Wednesday, July 22, 2009

Daniel Frith

1. How did you decide to become an artist?
It wasn't so much a decision as the fact that I'm terrible at almost everything else. Either that, or anything else I try is completely unable to hold my feeble attention span for more than five minutes. I don't think I have that much of a choice. Which is a good and a bad thing, but I think mostly good.

2. What kind of work as an artist have you done so far, and what other work have you done?
A lot of Regional Theatre, mostly. I got my equity card pretty quickly after the Kenan Program, and was fortunate enough to do a lot of equity shows in succession. Now that I've recently relocated to New York, the 5 years experience I had working regionally is certainly paying off. The Kenan Program was instrumental in providing that bridge to my professional career.

3. How did the Kenan Fellowship contribute to your development as an artist?
The Kenan Program allowed my work to be seen by people in the industry, I was constantly meeting directors and other actors to network with, and gave me the opportunity to audition for professional shows I otherwise wouldn't have been seen for.

4. What is the most memorable and positive experience you had as a Kenan Fellow?
I was offered a supporting role in one of the Kennedy Center's productions after playing the character in a reading of the play. It was my first professional gig. It was an incredibly well written character, the cast was a group of truly generous and seasoned professionals, and at the helm was a superb director. I couldn't have asked for a more positive experience.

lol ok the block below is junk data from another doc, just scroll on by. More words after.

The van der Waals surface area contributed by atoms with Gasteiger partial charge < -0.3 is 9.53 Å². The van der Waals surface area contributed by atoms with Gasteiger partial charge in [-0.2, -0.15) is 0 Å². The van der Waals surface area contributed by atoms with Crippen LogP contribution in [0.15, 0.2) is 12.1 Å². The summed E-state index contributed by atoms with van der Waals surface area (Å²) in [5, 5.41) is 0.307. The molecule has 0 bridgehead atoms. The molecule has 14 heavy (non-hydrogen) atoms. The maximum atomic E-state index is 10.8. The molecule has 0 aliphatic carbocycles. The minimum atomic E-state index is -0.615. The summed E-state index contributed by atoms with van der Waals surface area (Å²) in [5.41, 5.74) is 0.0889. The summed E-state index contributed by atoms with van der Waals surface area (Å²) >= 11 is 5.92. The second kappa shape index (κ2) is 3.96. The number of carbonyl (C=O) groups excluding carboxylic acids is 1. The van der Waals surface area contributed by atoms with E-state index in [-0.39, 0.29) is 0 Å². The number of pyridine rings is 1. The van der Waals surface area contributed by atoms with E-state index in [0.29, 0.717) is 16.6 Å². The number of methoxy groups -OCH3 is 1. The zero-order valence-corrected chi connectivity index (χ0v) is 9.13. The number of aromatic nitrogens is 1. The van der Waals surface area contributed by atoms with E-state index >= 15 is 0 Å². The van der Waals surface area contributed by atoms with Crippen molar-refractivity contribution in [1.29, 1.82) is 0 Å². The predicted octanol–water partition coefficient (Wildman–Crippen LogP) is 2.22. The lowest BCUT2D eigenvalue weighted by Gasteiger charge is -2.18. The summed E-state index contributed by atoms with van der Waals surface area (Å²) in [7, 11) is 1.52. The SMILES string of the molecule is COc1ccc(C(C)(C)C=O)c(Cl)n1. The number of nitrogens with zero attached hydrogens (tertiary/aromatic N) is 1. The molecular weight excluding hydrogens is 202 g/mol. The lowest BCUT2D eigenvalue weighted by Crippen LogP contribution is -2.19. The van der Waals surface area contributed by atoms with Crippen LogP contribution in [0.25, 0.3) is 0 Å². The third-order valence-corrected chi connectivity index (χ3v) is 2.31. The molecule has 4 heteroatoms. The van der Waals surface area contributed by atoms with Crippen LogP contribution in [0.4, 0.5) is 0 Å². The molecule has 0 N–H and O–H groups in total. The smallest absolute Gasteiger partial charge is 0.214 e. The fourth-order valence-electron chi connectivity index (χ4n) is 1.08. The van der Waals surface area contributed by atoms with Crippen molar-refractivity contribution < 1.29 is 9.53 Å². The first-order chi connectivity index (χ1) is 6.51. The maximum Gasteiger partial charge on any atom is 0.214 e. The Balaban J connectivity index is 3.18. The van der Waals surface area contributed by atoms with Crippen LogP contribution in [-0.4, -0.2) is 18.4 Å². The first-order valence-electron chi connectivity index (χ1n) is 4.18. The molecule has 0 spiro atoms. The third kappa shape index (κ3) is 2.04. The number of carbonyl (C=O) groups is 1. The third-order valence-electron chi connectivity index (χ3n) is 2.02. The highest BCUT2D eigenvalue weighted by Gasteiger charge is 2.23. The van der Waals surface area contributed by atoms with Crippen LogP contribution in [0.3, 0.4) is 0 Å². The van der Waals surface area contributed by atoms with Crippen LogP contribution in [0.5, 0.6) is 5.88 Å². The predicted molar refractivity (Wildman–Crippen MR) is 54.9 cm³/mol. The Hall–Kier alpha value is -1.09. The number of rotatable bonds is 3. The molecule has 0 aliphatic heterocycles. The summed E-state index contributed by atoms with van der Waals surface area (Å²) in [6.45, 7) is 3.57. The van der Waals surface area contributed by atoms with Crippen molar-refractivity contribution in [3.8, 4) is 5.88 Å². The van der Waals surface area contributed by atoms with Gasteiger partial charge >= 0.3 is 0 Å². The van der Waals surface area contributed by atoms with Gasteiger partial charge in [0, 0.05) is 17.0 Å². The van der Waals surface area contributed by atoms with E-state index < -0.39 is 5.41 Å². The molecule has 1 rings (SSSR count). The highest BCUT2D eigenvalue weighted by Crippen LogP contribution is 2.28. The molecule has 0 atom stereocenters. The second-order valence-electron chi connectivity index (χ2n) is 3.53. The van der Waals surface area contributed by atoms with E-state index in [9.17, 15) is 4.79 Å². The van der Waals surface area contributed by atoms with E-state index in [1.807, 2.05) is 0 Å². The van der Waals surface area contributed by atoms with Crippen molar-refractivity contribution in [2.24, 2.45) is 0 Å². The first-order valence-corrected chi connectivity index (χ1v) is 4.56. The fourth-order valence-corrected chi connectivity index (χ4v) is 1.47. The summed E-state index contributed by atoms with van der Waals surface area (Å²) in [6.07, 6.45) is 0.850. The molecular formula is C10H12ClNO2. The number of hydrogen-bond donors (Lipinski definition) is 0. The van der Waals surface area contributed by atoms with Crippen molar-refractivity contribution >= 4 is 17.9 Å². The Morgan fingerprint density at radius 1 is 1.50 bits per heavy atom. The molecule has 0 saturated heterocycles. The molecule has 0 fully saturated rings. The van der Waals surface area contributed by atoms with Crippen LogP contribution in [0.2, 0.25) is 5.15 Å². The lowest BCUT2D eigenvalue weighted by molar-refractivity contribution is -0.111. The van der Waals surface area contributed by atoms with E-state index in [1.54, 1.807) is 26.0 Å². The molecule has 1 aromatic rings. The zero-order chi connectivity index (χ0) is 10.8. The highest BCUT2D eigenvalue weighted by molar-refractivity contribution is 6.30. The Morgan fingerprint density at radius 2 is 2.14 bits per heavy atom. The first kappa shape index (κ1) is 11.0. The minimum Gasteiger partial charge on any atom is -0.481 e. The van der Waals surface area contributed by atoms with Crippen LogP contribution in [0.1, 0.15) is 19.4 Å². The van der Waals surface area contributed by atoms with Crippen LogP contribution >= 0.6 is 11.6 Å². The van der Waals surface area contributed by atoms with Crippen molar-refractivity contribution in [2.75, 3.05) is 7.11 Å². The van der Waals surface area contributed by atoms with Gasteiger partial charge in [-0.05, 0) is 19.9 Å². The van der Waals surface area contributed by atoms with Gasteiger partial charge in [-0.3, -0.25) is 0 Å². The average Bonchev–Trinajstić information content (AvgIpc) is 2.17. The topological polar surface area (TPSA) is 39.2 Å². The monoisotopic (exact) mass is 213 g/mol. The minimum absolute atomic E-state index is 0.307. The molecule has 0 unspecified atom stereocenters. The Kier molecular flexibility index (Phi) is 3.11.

5. What was disappointing or frustrating to you about the Kenan Fellowship?
Nothing. I was a working actor.

6. What are you planning to do next in your artistic career?
I've recently moved to NYC, found representation, and plan to continue to pursue my career from two points of attack. The conventional way; that is auditioning and networking, and the less conventional but still popular path; creating my own projects. I try and find things I am passionate about, things that really excite me, and see where they lead. You have to have something outside the realm of the industry that keeps you creative, I think that's critical. I'm working on a comedy album with music, with artists who I love and respect. Its due out in April, and I couldn't be excited. I love collaborating, and the Kenan program certainly gave me a place and a home to do that.

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